Thursday, December 21, 2006

They grow up so quickly.....

This week we went to the toy store to do some last-minute Christmas shopping; I had to get some Groovy Girl Mermaids, you know, or Christmas just wouldn't be Christmas. Naturally I had to take the girlies with me, and my saving grace is that in Learning Express, there is so much stuff out for them to play with that it's easy enough for me to shop covertly.

This year, for the first time, we decided to let the girls choose gifts for give each other. We've kinda done it with birthdays before, but last year I think they ended up both wanting the same thing while they were shopping with me so it wasn't a surprise. This year, though, Abbie chose a very cool nail polish/makeup kit for Emma, and Emma chose a Jasmine pocket-doll set for Abbie, because she knows that Jasmine is her favorite princess.

I am so proud of them! They each put real thought about what their sister would like into their gifts. In the past, Emma has seen something she would really like and chosen it for Abbie, and then pretty much takes it over. Abbie lets her, which is entirely another issue, but you see how it goes. Typical kid stuff. They're growing up into such wonderful women-to-be. It does my mother's heart good.

Thursday, December 14, 2006

Christmas Carol Fun

I recently updated my iPod with all my favorite Christmas songs, and the girls and I have been listening to them throughout the days. One day this week, Emma came to me and told me that her favorite song is "a desert song, and also one from the place to where the boys wear skirts." Er... that narrows it down....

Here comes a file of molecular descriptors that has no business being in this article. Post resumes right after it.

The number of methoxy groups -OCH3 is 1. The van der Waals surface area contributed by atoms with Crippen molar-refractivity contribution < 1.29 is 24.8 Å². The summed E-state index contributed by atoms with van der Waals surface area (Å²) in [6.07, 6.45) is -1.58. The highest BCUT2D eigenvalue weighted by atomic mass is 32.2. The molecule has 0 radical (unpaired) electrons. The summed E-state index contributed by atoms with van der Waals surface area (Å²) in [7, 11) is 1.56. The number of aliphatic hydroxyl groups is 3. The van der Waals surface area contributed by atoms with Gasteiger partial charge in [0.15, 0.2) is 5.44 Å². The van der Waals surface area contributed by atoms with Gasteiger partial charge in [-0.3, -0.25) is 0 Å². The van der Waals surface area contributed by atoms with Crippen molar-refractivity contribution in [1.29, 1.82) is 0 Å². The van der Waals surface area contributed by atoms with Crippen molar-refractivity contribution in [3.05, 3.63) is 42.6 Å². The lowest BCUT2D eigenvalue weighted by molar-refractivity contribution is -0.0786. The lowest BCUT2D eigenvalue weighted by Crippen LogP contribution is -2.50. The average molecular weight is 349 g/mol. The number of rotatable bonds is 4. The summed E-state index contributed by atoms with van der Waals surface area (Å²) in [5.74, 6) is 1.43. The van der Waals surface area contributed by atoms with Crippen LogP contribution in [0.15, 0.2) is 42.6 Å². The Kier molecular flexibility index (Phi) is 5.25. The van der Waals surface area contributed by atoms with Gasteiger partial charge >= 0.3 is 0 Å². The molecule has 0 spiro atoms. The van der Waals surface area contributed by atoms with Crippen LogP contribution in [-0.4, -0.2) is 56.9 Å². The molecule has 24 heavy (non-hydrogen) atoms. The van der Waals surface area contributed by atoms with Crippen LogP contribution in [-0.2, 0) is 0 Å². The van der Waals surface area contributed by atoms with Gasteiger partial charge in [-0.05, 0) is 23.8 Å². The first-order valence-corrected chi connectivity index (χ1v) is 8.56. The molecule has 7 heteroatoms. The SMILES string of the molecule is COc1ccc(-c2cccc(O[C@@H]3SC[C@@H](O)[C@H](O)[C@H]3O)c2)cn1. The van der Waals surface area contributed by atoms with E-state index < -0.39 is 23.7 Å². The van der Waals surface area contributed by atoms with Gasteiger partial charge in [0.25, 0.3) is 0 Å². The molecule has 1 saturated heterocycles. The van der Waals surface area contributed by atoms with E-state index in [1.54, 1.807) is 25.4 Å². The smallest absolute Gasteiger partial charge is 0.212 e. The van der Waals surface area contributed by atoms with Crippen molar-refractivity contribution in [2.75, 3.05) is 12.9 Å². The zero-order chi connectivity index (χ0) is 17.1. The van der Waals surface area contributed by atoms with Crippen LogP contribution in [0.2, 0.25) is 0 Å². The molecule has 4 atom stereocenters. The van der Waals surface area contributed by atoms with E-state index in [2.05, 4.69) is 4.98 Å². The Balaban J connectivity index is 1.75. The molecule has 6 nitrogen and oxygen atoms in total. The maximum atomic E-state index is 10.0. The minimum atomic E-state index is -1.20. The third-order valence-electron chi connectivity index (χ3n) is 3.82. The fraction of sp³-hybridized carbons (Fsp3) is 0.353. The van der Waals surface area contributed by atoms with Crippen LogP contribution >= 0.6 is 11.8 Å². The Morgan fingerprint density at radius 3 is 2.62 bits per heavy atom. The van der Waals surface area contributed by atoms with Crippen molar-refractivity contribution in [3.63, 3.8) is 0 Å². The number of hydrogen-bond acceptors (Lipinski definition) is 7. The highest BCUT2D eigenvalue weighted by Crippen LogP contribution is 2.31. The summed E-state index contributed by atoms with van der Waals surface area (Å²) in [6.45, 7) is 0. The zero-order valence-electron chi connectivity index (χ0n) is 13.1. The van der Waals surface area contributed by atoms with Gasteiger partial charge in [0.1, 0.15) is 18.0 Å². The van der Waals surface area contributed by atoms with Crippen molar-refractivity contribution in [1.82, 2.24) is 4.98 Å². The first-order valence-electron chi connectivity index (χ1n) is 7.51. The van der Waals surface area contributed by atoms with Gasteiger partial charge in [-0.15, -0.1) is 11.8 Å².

I assumed (yes, I know what that does, LOL) that she meant one of the songs from Celtic Christmas or Celtic Christmas II, thinking that she had identified the Celtic sound with kilts. We went through every song and not one of them was the one she meant. Desert songs? For Christmas? What?

This morning, we were listening to Steven Curtis Chapman's "Music of Christmas" album, and when "Carol of the Bells" came on, both girls said, "That's it, Mom! That's our favorite song!"

As far as I have been able to translate, "desert song" means acoustic guitar in a minor key. I'm still wondering what "the place to where the boys wear skirts" means in their little punkin heads.

Wednesday, December 06, 2006

Presenting Thumbelina

The things I do for love.....
Last week, Emma came in and told me that she found "something like a snake" in the yard. I thought, surely the child would not approach a snake, and if she had, she would be screaming, so I said, "You mean like a big worm?" And she said yes, kind of like that. So, I went outside to see what it was, and she had, indeed, found a small snake in the yard.

I said: "Oh, look at the cute little snake!

I thought: "Dear God, they found a snake. What if it's poisonous? There are a lot of poisonous snakes in North Carolina, aren't there? I can't make them afraid of snakes. I am going to have to pick it up. What if it's poisonous? Okay, I don't think it could bite me if it wanted to, it's head is too small. I am touching a snake. Please, someone, pinch me and tell me this isn't really happening."

I did, in fact, pick up the little snake. It was a strong little bugger! They don't have any hands, so how on earth did it hold on to the grass so tightly? I had a hard time getting it - I didn't want to hurt it, and it, of course, was trying valiantly to slip into the grass and disappear.
Once I got it, I looked at its eyes, thinking "I can tell if it's poisonous by its eyes, right? How does that work again? Why don't I have a snake book?" It had nice round, yellow eyes, not poisonous looking at all. Actually, looking into its eyes, I sensed no animosity. I have an odd connection with reptiles - don't ask me why. They just like me. Isn't that a disturbing thought?